Rep. Eddie Lucio III filed H 1275 to authorize sports betting operations, including mobile and online wagering, in the state.
The bill would require a referendum amending the state constitution to be approved by voters in November. To that end, Lucio also introduced House Joint Resolution 61 seeking to amend the constitution so that “the legislature by law may authorize and regulate the placing of wagers on professional and collegiate sports.”
The resolution must be adopted by a two-thirds vote in both the House and Senate in order to be placed on the ballot.
As one of the most sports-centric states in the country, Texas would be the second-largest sports betting market in the US, according to Eilers & Krejcik Gaming forecasts.
Details of the Texas sports betting bill
Lucio introduced comprehensive legislation with the following provisions:
- Five total permits available, with two skins allowed per permit.
- An allowance for mobile and online wagering.
- Operators would be required to collect a 6.25 percent tax on handle, or total amount wagered. This tax would make it almost impossible to operate sports betting in the state, as it could very well outpace revenue generated.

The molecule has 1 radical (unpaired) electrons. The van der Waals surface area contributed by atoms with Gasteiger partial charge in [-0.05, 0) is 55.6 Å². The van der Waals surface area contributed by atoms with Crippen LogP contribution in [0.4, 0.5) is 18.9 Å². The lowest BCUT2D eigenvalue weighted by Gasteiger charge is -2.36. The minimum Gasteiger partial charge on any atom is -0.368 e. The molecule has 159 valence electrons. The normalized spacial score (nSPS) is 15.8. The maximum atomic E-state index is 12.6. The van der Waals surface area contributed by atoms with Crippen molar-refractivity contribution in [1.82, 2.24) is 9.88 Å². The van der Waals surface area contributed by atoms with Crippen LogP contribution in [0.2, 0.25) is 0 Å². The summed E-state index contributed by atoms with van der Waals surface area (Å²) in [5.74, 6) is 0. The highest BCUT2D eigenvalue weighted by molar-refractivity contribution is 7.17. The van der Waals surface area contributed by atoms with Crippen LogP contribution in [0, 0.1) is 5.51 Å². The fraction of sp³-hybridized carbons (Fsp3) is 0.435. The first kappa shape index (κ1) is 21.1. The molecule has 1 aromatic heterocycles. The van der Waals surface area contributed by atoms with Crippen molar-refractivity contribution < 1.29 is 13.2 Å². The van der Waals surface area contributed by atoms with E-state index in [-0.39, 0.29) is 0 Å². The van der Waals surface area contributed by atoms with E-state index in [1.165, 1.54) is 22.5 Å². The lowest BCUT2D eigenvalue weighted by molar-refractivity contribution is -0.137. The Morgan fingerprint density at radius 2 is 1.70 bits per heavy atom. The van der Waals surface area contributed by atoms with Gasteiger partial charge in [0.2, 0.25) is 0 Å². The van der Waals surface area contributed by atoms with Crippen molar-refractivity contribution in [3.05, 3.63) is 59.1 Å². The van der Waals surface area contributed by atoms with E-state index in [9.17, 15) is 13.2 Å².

- Addressing a concern of the Wire Act, the bill addresses the intermediate routing of electronic data, specifying that sports betting transmissions must initiate and be received within the state.
Probably no sports betting in Texas soon
Any expansion of gambling has generated intense opposition in the Republican-controlled legislature for years. Casino and Texas fantasy sports bills have a long history of going nowhere. State law does allow for bingo, lottery and horse betting. There have also been bills in the past, even before the fall of the sports betting ban.
This bill is being sponsored by a Democrat, which is reason enough that it won’t pass. Gov. Greg Abbott, another Republican, also is on record opposing any expansion of legal gambling in Texas.
In 2015, Abbott asked state lottery officials to stop collecting information about potential sports betting games, saying that “state laws on gaming are to be viewed strictly as prohibitive to any expansion of gambling.”
In other words, the Dallas Mavericks have a better chance of trading for Kristaps Porzingis than this bill has of … wait, bad example. The Houston Texans will win their first Super Bowl before a sports betting bill sponsored by a Democrat passes in Texas.
Only New Mexico offers sports betting of Texas’ neighboring states.